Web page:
How Bad is my Bunion?

A bunion is the bony part that pokes out the side of the big toe joint as it progressively bends.

The severity of a bunion is often gauged by the angle of deviation at the toe. X-rays are helpful for this and can be ordered at the Waikato Podiatry Clinic Ltd.

The Manchester scale

Diagram adopted from Garrow et al.

What causes Bunions?

60-90% of bunions are genetic or inherited. They are more common in association with certain conditions such as rheumatoid arthritis, gout, cerebral palsy and ligament laxity (or the loosening of ligaments). Footwear has often been blamed, but this condition can occur in people who don’t wear shoes. However shoes can, and do, exacerbate and aggravate a bunion.


Waikato Podiatry can help unravel the footwear puzzle in this area. Knowing what to look for in a shoe and where you can find the appropriate shoes makes a huge difference. Crowding at the toe of the shoe may also cause compression related problems such as corns, callouses and nerve impingements. These can be dealt with effectively.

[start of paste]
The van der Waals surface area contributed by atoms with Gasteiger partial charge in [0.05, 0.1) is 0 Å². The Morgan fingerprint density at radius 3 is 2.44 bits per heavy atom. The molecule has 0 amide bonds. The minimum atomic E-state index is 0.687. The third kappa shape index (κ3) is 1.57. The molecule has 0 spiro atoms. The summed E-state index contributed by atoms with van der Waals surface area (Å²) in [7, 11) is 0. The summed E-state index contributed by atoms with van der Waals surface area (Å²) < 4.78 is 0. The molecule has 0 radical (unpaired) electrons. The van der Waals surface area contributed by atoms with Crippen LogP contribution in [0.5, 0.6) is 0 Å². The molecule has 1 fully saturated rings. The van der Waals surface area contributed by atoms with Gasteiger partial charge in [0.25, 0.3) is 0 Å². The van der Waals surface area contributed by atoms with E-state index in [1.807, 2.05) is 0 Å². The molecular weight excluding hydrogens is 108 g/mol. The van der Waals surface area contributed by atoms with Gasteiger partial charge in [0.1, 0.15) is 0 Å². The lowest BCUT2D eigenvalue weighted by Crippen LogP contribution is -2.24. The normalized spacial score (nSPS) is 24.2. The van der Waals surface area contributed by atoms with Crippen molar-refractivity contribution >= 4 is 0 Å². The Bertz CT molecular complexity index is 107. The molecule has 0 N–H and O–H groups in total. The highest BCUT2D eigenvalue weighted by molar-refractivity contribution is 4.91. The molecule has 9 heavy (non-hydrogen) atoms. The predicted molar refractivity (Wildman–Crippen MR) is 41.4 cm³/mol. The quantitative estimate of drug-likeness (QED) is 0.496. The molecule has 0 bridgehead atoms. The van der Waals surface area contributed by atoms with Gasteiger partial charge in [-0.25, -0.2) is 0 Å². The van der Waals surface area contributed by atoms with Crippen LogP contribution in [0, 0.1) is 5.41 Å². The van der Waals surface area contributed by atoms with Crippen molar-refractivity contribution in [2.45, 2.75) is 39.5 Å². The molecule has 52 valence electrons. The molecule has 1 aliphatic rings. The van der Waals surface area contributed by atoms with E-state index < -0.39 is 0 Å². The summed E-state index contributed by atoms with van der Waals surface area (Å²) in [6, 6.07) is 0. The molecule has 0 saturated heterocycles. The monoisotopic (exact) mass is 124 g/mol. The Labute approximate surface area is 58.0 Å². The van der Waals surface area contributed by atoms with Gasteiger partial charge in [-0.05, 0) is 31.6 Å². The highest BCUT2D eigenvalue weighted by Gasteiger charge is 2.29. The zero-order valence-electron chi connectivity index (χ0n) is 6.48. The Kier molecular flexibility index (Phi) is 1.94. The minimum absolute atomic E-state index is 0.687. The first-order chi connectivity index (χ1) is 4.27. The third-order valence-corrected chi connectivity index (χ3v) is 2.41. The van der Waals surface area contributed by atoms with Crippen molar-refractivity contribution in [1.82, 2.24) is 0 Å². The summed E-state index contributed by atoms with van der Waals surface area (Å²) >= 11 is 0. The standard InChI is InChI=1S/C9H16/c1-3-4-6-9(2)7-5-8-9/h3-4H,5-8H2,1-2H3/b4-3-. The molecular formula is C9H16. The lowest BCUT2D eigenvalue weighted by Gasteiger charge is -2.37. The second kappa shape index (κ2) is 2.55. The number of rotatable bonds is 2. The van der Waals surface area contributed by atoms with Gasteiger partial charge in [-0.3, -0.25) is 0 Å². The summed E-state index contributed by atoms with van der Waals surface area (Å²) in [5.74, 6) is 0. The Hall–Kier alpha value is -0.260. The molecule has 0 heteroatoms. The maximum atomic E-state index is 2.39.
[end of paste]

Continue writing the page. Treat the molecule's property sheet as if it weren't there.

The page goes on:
Treatments are very individual but may include:

  • Footwear advice and specialist footwear education and selection;
  • Managing secondary lesions and foot pain caused by a bunion;
  • Orthotics to help relieve the load on the bunion area and forefoot;
  • Toe Separators to relieve pressure of affected joints;
  • Manipulation to help restore correct toe alignment;
  • Surgery to correct the bunion shape.

With over 150 different surgical procedures available, a skilled surgeon is an essential member of the treatment team. Conservative measures should be tried first, but surgery can help with advanced and chronically painful bunions. Waikato Podiatry has a good working relationship with skilled surgeons and can refer you to the appropriate specialist if surgery is recommended for your condition.

1 Comment

  1. Bunions - Waikato Podiatry on December 9, 2021 at 5:50 pm

    […] will assess your feet and make the recommendations as to how your bunions are best managed. There a four different stages of bunions in the classification system, and treatments will differ depending on what stage you're […]

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